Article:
This arm tackle slowed him down,
but it didn't stop him.
So Fitz had about 45 yards of YAC from the first arm tackle and then about another 15 yards of super YAC downfield.
The offense as a whole had a much better day (despite some derpiness in the 2nd and 3rd quarters). The O-line was doing a great job with the zone blocking in the first quarter and opened up some nice running lanes.
Here we've got Hopkins blocking the DE from his FB position instead of Koger, but the result is about the same. Gallon cracks down on his man and Omameh does a good job scraping off the double team and getting to the linebacker.
Huyge takes his man where he wants to go and it opens up a nice line.
On this next play, there's only 5 in the box because the OLB's are out on the slot receivers.
Molk does an excellent job of tracking down his man and we've got a hat on a hat.
The Zen of zone blocking is you just get on your man and take him away from the play using his own impetus. Of course you need a guy like Fitz back there who is patient enough and has good vision to see the hole developing.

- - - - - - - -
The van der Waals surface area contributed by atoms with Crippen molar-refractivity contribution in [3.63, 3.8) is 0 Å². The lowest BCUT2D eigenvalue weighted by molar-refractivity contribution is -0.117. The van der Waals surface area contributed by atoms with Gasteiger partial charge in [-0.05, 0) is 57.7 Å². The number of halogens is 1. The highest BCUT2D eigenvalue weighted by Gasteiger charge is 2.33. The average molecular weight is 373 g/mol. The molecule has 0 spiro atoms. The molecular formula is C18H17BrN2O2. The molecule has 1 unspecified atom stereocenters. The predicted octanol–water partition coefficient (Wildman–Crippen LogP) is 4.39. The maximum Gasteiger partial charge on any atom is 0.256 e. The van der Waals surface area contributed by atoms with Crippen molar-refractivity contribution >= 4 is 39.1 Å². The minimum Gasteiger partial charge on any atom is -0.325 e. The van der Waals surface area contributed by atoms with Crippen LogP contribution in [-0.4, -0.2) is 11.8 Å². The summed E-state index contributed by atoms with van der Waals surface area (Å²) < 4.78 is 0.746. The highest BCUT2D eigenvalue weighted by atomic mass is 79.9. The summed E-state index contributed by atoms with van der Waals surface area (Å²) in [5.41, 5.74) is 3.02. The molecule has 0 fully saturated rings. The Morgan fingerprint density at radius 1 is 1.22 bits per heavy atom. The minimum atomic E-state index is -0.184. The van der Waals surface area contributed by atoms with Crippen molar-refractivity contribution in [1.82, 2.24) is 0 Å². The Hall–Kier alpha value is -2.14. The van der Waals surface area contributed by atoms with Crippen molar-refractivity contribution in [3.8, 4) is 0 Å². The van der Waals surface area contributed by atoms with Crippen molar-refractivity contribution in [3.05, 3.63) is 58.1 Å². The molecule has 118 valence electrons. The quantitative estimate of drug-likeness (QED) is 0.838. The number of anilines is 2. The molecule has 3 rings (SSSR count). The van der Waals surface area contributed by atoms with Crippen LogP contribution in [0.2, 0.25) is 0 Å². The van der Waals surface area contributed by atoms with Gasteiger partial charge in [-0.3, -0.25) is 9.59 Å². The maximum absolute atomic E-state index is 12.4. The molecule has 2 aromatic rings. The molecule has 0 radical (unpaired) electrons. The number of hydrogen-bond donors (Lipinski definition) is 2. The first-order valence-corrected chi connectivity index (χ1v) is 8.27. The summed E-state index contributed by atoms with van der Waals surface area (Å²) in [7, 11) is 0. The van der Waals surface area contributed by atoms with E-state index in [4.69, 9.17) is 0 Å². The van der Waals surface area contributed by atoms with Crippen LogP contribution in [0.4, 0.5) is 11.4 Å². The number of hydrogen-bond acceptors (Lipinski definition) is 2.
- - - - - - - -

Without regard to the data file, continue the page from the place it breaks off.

Even though the OLB crashes down for contain, he's nowhere near Fitz and Denard has read him properly. If this were the pros Fitz would be owing five really large guys a nice dinner for this play.
The Numbers Game
We had some issues in the red zone last week. Part of that is due to Iowa's talent on the D-line and part of it is having Denard sitting in the pocket or handing off or otherwise not putting pressure on the defense to account for him.
If this were a normal pitch play or off-tackle dive, it would've been completely stuffed because they've got more defenders than we've got blockers on the playside. But when Denard keeps it, we've got an even matchup and Denard just has to pick his way through and find a hole.
But what really makes this play work is that Omameh gets a great cut block, upending his man. Now we've got 6 blockers against their 5 defenders and Denard with no one to track him down.
Omameh's block freed up Molk to get on the pursuing linebacker and the result is an easy touchdown for shoelace.
So what happened in the 2nd Quarter? Well let's compare to a play where we don't have a numbers advantage.